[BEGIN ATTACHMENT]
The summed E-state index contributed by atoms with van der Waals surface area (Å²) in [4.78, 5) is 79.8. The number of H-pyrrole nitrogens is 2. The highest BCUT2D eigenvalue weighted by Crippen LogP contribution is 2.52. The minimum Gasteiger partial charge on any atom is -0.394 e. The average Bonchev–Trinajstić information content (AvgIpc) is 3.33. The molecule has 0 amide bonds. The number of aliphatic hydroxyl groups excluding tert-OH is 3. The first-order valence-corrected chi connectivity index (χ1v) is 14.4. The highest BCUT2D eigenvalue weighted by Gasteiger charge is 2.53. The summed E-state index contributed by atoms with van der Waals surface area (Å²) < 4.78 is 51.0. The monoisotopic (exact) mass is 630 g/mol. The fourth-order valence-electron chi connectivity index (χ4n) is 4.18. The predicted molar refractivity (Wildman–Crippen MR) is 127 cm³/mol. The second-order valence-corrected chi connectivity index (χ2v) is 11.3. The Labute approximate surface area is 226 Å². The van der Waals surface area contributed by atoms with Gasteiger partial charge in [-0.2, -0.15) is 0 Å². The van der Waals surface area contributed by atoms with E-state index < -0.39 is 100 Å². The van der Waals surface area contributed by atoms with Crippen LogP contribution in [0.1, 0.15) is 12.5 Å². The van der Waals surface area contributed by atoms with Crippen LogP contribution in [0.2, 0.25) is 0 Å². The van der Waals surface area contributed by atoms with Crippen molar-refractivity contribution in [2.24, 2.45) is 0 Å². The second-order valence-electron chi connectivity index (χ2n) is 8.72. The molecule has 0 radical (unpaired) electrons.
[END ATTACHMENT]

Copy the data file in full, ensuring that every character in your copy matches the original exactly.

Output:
The summed E-state index contributed by atoms with van der Waals surface area (Å²) in [4.78, 5) is 79.8. The number of H-pyrrole nitrogens is 2. The highest BCUT2D eigenvalue weighted by Crippen LogP contribution is 2.52. The minimum Gasteiger partial charge on any atom is -0.394 e. The average Bonchev–Trinajstić information content (AvgIpc) is 3.33. The molecule has 0 amide bonds. The number of aliphatic hydroxyl groups excluding tert-OH is 3. The first-order valence-corrected chi connectivity index (χ1v) is 14.4. The highest BCUT2D eigenvalue weighted by Gasteiger charge is 2.53. The summed E-state index contributed by atoms with van der Waals surface area (Å²) < 4.78 is 51.0. The monoisotopic (exact) mass is 630 g/mol. The fourth-order valence-electron chi connectivity index (χ4n) is 4.18. The predicted molar refractivity (Wildman–Crippen MR) is 127 cm³/mol. The second-order valence-corrected chi connectivity index (χ2v) is 11.3. The Labute approximate surface area is 226 Å². The van der Waals surface area contributed by atoms with Gasteiger partial charge in [-0.2, -0.15) is 0 Å². The van der Waals surface area contributed by atoms with E-state index < -0.39 is 100 Å². The van der Waals surface area contributed by atoms with Crippen LogP contribution in [0.1, 0.15) is 12.5 Å². The van der Waals surface area contributed by atoms with Crippen LogP contribution in [0.2, 0.25) is 0 Å². The van der Waals surface area contributed by atoms with Crippen molar-refractivity contribution in [2.24, 2.45) is 0 Å². The second-order valence-electron chi connectivity index (χ2n) is 8.72. The molecule has 0 radical (unpaired) electrons.